→ I’m on sabbatical, please check back here in the Fall of 2021.
- A version of my TEACHING PHILOSOPHY, including some writing about No Praise, No Punishment.
- The website for the paired class PLOTS AND PANICS, about the literature and culture of financial crises.
- A site showcasing my students’ work, currently my SPRING 2016 DIGITAL CREATIVE WRITING class.
ENGL 302: Advanced Fiction
Digital Creative Writing
This course is an advanced creative writing workshop, with a twist. Students in this course make creative written projects, but we work with digital technology as a means of exploring our own creative boundaries. We read print work that’s in conversation with digital forms, like Jennifer Egan’s famous “PowerPoint chapter” in A Visit From The Goon Squad, in a wide array of idiosyncratic voices, creative approaches and techniques. The final project for the class is both creative and digital. The class is broken into small groups, and each group will learn one technical means of creating digital work. Each student writes a creative final project in that medium. Students use software like Scalar, Canva, Twine, or PowerPoint, Prezi and platforms like Twitter. The class assumes a serious commitment to creative writing, some experience with the workshop format and a willingness to be open-minded. We use the digital technology to explore the relationship between our own creative work and form. This is not a film or video class: The work created will have to be meaningfully written. But we explore the relationship between new forms of digital writing and creativity.
ENGL 410: Senior Seminar
This course is the senior capstone course in the major. It is designed to give seniors the chance to pursue in-depth inquiry on a topic of their choosing, within a particular sub-field.
Is it easier to imagine the end of the world than the end of capitalism? What is gained or lost by imagining an alternative to the globe’s dominant social system? If late stage capitalism is the water we swim in, can contemporary fiction register that surround? Is it “realistic” to imagine something outside? What do we mean by “realistic”? How does this relate to the novelistic genre of “realism”? This year’s seminar will ask how contemporary American authors interact with the late capitalist surround. We will question the frame of realism, to ask whether it tends to accept the status quo, and to ask how to criticize power structures in ways that matter. In light of critical work like Mark Fisher’s “Capitalist Realism,” we will interrogate the role of fiction in our reality. Can generic experimentation force us to think about other cultural categories? Where does “the economy” begin and end? David Foster Wallace’s terrifying corporate spaces and Colson Whitehead’s zombie apocalypse will help us ask these questions, alongside Deborah Eisenbergs meditations on 9/11 and Chang-Rae Lee’s speculative post-apocalypse.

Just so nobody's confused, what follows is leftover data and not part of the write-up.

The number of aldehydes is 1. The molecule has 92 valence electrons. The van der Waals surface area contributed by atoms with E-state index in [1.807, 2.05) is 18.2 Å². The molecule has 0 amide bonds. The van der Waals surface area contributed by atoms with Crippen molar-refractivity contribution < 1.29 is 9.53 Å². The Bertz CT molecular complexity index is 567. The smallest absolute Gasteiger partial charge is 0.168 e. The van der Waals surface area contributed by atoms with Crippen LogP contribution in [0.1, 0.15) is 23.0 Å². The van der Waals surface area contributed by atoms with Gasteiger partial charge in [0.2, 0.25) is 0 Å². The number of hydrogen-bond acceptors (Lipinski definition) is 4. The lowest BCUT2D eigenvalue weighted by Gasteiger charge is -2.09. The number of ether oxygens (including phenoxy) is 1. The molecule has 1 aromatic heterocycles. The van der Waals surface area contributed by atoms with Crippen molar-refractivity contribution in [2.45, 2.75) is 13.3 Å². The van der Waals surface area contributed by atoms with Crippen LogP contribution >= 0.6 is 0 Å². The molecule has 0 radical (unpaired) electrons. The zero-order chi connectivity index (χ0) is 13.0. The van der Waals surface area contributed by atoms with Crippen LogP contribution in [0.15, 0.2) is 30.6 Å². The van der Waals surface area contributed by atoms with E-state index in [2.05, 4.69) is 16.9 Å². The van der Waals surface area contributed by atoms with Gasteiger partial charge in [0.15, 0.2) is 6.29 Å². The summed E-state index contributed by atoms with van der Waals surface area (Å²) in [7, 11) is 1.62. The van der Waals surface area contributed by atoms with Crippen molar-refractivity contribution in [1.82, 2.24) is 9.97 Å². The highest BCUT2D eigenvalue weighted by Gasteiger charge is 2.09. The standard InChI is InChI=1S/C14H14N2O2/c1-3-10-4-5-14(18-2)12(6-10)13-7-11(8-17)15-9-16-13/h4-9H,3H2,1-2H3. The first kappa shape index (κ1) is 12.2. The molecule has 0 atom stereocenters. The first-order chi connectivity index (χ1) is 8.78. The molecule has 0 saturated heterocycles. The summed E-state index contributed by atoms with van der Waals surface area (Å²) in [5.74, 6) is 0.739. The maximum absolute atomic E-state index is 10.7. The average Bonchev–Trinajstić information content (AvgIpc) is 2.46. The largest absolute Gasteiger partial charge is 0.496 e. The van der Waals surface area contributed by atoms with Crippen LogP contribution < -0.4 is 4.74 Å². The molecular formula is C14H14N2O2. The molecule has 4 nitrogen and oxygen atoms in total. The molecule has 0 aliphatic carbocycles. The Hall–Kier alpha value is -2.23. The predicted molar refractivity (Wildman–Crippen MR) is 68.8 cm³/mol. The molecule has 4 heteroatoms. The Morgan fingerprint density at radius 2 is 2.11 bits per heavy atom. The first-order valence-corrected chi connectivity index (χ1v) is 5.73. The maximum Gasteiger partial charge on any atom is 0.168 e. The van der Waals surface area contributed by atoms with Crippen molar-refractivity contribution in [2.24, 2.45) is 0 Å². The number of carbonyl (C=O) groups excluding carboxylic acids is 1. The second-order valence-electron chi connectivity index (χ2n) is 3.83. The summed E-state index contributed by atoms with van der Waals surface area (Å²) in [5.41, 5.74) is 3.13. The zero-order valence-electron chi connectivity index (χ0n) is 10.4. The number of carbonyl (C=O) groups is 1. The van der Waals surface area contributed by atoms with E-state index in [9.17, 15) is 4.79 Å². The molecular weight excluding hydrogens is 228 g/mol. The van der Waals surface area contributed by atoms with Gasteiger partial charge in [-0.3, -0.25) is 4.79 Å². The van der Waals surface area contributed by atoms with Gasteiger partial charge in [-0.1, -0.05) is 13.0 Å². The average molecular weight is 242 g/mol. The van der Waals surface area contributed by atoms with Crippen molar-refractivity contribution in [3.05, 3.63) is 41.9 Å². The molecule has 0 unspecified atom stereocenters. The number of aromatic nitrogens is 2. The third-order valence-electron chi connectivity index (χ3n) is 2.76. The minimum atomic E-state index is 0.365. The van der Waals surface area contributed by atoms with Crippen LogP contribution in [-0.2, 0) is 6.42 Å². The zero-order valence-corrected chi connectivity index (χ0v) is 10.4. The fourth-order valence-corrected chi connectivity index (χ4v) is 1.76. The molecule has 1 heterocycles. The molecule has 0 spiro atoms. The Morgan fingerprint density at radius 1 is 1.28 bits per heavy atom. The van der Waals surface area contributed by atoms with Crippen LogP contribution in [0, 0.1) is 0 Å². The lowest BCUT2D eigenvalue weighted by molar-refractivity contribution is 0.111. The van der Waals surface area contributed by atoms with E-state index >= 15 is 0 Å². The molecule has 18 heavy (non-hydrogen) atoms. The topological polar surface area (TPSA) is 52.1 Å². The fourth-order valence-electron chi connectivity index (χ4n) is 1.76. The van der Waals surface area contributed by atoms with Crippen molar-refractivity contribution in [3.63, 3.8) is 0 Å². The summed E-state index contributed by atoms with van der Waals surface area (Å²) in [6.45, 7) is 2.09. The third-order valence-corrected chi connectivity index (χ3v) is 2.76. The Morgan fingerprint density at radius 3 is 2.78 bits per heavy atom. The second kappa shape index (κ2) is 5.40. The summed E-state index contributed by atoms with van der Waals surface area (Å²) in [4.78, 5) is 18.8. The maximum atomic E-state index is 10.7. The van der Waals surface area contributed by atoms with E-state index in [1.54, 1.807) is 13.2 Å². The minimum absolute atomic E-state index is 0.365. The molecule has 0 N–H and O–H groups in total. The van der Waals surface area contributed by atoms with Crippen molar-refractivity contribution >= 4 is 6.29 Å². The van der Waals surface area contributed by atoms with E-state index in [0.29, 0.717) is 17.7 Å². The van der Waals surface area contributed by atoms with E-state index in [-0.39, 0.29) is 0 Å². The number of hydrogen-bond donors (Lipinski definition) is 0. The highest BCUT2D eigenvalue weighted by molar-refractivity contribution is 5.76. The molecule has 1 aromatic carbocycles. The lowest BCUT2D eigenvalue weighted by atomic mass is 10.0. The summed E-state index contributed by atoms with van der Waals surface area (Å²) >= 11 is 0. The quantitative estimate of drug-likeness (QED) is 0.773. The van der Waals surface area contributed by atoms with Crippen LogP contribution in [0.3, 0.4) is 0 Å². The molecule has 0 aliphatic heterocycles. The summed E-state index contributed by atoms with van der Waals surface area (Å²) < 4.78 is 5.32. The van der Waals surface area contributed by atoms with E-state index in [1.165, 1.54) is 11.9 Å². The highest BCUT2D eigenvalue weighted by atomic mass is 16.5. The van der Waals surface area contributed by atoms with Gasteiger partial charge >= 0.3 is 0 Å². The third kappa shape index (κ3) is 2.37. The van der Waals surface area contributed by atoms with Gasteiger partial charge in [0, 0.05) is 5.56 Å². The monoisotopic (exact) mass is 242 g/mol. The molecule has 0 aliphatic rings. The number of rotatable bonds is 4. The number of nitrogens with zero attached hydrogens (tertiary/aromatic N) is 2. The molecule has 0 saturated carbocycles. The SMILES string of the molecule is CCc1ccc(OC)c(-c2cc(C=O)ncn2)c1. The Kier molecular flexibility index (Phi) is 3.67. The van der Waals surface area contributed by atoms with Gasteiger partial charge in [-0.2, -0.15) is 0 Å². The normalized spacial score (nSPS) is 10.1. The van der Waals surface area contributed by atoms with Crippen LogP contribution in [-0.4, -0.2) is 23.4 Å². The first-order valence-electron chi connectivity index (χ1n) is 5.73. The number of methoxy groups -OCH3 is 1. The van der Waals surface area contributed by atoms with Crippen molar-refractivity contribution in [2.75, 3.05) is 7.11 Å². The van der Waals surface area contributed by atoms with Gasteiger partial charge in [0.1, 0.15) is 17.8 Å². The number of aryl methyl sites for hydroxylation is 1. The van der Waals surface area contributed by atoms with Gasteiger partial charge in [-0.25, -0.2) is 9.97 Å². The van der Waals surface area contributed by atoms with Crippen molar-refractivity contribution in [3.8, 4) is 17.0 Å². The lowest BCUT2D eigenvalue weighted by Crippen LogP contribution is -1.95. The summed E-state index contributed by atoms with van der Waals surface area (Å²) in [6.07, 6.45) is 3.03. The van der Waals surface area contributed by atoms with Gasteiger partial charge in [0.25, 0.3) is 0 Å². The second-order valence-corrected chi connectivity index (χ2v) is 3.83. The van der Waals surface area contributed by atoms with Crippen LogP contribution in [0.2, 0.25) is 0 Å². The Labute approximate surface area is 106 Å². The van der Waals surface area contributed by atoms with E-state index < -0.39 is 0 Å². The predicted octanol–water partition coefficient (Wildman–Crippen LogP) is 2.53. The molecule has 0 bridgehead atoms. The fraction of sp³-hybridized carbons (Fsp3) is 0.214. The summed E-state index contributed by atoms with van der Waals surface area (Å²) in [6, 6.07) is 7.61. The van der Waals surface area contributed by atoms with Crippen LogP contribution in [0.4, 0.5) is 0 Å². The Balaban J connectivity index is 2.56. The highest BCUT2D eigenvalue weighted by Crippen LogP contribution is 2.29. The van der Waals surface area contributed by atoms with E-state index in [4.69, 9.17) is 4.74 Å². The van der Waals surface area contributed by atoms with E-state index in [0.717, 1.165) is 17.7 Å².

Chican@ Literature — Border / Home
This is a course in Mexican American literature. I have taught it a number of times here at Whittier College, and twice I have brought my class to the Mexican border to meet with activists and artists there. This academic year (Spring 2017), the class will be paired with Prof. Jose Orozco’s Border Histories class, and both classes will visit the border.
Within contemporary U.S. culture, young people know what it means to struggle with one’s individual identity within a fractious, multicultural landscape. In this course, we assume that the questions asked within critical race studies—about the nature of identity, authenticity, culture and belonging—are relevant and pressing for people of all races. This is a class, in other words, for anyone who has a racial identity (which means everyone).
In this course, students gain an appreciation and understanding of the growing body of critically-acclaimed and trail-blazing Chican@ literature, and an awareness of the significance of Chican@ cultural production to the field of American literature. We approach the literature from an interdisciplinary perspective and will examine assigned texts within their larger historical, social, and political contexts. We interrogate the term “Chicano”: Where does it come from, who uses it and why, and how does it define, and not define, the body of literature produced by a dynamic and evolving culture? How does a body of literature relate to a set of socioeconomic experiences? I present literary canons as ongoing conversations, and invite my students to participate in them.